Australian prime minister hectors port workers over limited strikes

Australian Prime Minister Scott Morrison last week assured business lobbyists the federal government was ready to intervene if further strikes are called by Patrick Terminals workers.

Addressing the Australian Industry Group (Ai Group) on November 30, Morrison said: “We encourage the parties to this dispute to negotiate in good faith to resolve their issues. At the same time, I can assure you that the government will take action, if needed, to protect the Australian economy from serious harm.”

Morrison’s comments have been presented as an attack on the Maritime Union of Australia (MUA), which covers the ports. The union, however, has already agreed to a pitiful 2.5 percent annual wage increase, well below the current CPI, and has prevented any sustained industrial action that would threaten the operations of the multi-billion dollar shipping, ports and logistics sector.

Container cranes at Swanson Dock, Port of Melbourne (Photo: Wikimedia Commons)

The real target of Morrison’s comments was the mounting anger within the working-class, which the ruling elite fears will find increasing expression, including through escalating strikes. The MUA, which has enforced massive job destruction for more than two decades, and suppressed any struggle against this continuous restructuring, shares the same concern. This is why it has isolated a series of recent waterfront disputes and signed multiple sell-out deals ending limited industrial action.

It is notable that Morrison, while hectoring port workers and threatening government intervention against them, explicitly appealed to the union to collaborate with management to resolve the dispute.

The union issued a statement denouncing Morrison. But it immediately pledged to carry out his main demand. Asked on Channel 7’s Sunrise television programme on Thursday whether there would be more strikes before Christmas, MUA National Secretary Paddy Crumlin replied: “No, of course not.” This is a pitch to the ruling elite that the unions can be relied on to suppress the growing opposition among workers.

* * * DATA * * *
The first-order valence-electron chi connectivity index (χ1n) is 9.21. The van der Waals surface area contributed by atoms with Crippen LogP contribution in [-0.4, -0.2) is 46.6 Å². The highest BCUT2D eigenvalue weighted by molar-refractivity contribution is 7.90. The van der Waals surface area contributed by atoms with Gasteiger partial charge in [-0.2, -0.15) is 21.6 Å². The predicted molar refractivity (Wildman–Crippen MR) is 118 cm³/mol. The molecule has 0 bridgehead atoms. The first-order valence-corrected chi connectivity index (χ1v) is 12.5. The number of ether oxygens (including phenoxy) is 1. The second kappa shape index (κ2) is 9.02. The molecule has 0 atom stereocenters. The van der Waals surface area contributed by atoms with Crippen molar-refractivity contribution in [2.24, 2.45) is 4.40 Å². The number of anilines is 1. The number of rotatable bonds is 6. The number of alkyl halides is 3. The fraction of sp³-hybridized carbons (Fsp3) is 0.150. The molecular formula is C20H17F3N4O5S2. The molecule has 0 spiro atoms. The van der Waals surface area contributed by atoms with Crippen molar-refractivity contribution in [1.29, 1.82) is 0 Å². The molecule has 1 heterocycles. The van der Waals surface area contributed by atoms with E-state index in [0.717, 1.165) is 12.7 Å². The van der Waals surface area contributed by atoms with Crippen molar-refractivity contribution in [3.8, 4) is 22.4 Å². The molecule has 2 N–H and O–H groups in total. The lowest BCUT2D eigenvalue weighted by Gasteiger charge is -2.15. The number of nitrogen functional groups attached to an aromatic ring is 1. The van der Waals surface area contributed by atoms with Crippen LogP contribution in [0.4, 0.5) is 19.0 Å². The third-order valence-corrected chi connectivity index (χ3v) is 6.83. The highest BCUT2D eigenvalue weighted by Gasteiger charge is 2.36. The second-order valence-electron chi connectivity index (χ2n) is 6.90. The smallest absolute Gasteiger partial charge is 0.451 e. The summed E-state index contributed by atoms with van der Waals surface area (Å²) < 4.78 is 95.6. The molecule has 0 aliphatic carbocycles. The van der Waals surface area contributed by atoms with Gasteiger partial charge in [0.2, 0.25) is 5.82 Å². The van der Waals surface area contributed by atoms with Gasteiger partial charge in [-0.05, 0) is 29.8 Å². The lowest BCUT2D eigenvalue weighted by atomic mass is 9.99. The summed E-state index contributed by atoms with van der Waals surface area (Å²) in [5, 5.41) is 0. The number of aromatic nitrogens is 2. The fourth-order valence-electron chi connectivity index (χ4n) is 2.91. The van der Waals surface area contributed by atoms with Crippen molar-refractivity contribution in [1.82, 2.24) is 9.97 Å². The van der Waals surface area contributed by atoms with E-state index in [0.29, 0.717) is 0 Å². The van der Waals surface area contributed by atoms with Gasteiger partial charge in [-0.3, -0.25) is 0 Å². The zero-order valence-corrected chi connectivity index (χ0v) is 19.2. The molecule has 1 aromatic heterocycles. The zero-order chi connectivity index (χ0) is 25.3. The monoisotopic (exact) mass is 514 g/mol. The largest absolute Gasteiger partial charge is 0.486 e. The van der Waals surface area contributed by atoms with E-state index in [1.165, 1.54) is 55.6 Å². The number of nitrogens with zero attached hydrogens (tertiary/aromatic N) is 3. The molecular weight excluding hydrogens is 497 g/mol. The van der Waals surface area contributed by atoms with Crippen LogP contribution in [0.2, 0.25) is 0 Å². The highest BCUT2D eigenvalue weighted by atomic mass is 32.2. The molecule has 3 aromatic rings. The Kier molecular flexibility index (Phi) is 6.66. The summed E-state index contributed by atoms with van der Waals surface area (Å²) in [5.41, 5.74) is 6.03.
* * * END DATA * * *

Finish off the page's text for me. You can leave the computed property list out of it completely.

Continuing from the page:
It is just the latest demonstration that, as an integral component of the capitalist establishment, the fundamental task of the MUA, and every other union, is to serve as an industrial police force. By calling isolated and limited strikes when workers’ unrest demands it, then seizing upon any pretext that arises to call them off, the union fraudulently seeks to posture as a militant opponent of management.

Early last month, the MUA suspended all industrial action against Patrick until December 10, after the stevedore asked the FWC to step in and terminate the action. In October, the union shut down planned stoppages in Melbourne in order to limit disruption after a COVID-19 outbreak forced hundreds of workers at Patrick and other stevedores at the port to isolate.

In October 2020, when the company sought the intervention of the FWC for the first time in this dispute, the union proposed a “peace deal” comprising a two-year ban on strikes, a 2.5 percent pay “rise” and the retention of existing EA conditions. Although the company did not agree to this deal, the MUA called off the planned strikes and did not carry out any further industrial action at Patrick ports until May this year.

This has allowed the company to escalate its offensive. Patrick has applied to the FWC for the existing EA to be terminated. In addition to slashing wages by more than 50 percent, this would allow it to do away with multi-week rosters, potentially moving to a Qube-like system where workers are notified of shift times at 4 p.m. on the preceding day.

While the corporate press has responded hysterically to strikes and work bans carried out in recent months across the country’s ports, the reality is that this industrial action has had minimal impact on the profits of Patrick or other stevedores.

In the year ending June 2021, Patrick brought in $679.5 million in revenue, 8.8 percent more than the previous year, and $25.6 million in profits. Its parent company, Qube Holdings, saw a 14.1 percent year-over-year profit increase to $182.9 million.

Clearly referring to the waterfront dispute of 1998, Morrison said Liberal-National governments “have always been prepared to take action to ensure our ports can serve our economy as best as they possibly can.” In fact, in that seminal dispute, it was the MUA’s collaboration with the Howard government that proved to be the turning point, resulting in the sacking of almost half the workforce, and setting the stage for decades of attacks on jobs and conditions on the waterfront and throughout the working class.

Morrison’s statement is in line with growing calls from the ruling elite for sweeping changes to industrial relations law, with a particular focus on the enterprise bargaining system.